College football is back, and if you’re a huge college football fan like me, you couldn’t be happier about it. But I probably wasn’t as excited for the beginning of the season as Vanderbilt fans – they opened the 2012 season, following a huge improvement in 2011 and dramatically upgraded recruiting under coach James Franklin, at home against No. 9 South Carolina last night. And while the Commodores were clear underdogs, the first game is always a crapshoot, they had home-field advantage, and they do have some talent, so if they could just keep it close, this was exactly the kind of game where they could be primed to pull an upset.
And keep it close they did – so close that, late in the fourth quarter, they were driving with a chance to win the game. Sure, they needed a touchdown against South Carolina’s stingy defense, but they had a shot. It proved, though, to be a long shot: South Carolina forced Vandy into a 4th-and-7 on its own 38-yard line. Vandy went for it. Quarterback Jordan Rodgers (yes, Aaron’s brother) heaved the ball downfield. And then…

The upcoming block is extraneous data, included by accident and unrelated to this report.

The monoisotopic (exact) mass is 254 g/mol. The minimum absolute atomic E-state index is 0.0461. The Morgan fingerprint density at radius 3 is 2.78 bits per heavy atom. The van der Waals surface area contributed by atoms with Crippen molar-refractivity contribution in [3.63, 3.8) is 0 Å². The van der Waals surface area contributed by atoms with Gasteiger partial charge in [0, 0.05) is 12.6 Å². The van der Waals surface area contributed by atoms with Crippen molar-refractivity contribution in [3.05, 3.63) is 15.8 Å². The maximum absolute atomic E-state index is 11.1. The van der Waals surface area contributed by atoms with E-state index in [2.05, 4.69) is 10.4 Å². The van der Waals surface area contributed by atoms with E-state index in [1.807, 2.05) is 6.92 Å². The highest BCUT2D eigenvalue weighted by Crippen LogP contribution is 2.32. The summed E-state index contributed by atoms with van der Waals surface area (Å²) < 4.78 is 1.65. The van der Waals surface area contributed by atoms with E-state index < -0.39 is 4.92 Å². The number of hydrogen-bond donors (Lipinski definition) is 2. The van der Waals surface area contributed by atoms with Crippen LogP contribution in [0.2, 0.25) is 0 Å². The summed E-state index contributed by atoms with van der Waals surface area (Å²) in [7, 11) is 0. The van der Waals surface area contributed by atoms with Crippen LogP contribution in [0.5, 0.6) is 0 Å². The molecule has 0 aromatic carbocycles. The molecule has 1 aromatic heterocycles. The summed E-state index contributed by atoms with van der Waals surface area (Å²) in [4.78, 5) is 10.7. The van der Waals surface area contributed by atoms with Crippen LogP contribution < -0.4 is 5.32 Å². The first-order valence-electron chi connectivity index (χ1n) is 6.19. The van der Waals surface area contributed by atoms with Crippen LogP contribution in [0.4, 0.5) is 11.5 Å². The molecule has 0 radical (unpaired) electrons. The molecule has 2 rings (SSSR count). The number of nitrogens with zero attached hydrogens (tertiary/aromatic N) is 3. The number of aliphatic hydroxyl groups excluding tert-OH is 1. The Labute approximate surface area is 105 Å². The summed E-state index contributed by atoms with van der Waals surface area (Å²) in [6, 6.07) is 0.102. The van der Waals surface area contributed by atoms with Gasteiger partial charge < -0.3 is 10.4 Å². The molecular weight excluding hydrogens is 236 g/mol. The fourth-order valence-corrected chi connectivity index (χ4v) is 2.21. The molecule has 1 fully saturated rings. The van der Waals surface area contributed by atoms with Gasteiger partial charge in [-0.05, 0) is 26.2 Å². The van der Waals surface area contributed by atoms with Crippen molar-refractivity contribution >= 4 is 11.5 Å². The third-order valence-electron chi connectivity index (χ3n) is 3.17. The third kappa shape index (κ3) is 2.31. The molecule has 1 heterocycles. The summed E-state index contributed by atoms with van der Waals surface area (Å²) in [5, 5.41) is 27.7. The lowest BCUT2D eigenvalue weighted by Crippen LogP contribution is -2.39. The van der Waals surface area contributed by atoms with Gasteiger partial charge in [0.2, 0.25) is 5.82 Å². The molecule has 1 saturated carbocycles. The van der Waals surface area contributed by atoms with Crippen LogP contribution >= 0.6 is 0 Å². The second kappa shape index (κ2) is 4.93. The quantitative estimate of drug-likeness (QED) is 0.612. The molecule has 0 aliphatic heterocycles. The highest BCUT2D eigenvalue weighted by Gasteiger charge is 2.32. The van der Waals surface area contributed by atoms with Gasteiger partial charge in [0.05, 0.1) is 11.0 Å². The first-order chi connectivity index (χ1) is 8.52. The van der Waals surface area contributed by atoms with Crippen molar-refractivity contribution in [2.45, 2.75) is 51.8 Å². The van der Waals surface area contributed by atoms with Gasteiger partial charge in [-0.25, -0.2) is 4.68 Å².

I’ll admit: at first, I chalked up receiver Jordan Matthews’ disbelief at the non-call to players always feeling sure they got the shaft – plus that referees are generally less inclined to make a pass interference call at that critical a juncture in the game (“let the players decide,” and all that). And then… the replays happened. Yes, Vanderbilt, you’re allowed to get mad at that being a non-call.
In fairness, the call didn’t end the game (Vandy came close to getting the ball back on the ensuing possession, forcing a 3rd-and-5, but South Carolina picked up a first down, effectively sealing the deal). But “Vandy with a 1st-and-10 and 15 extra yards” is obviously a rather different scenario from “South Carolina ball with Vandy needing to stop them and frantically call all their timeouts once they do.” Any game is bigger than one call or non-call – but this non-call was, indeed, the definition of pass interference. If you work with any Vanderbilt fans, tread lightly today.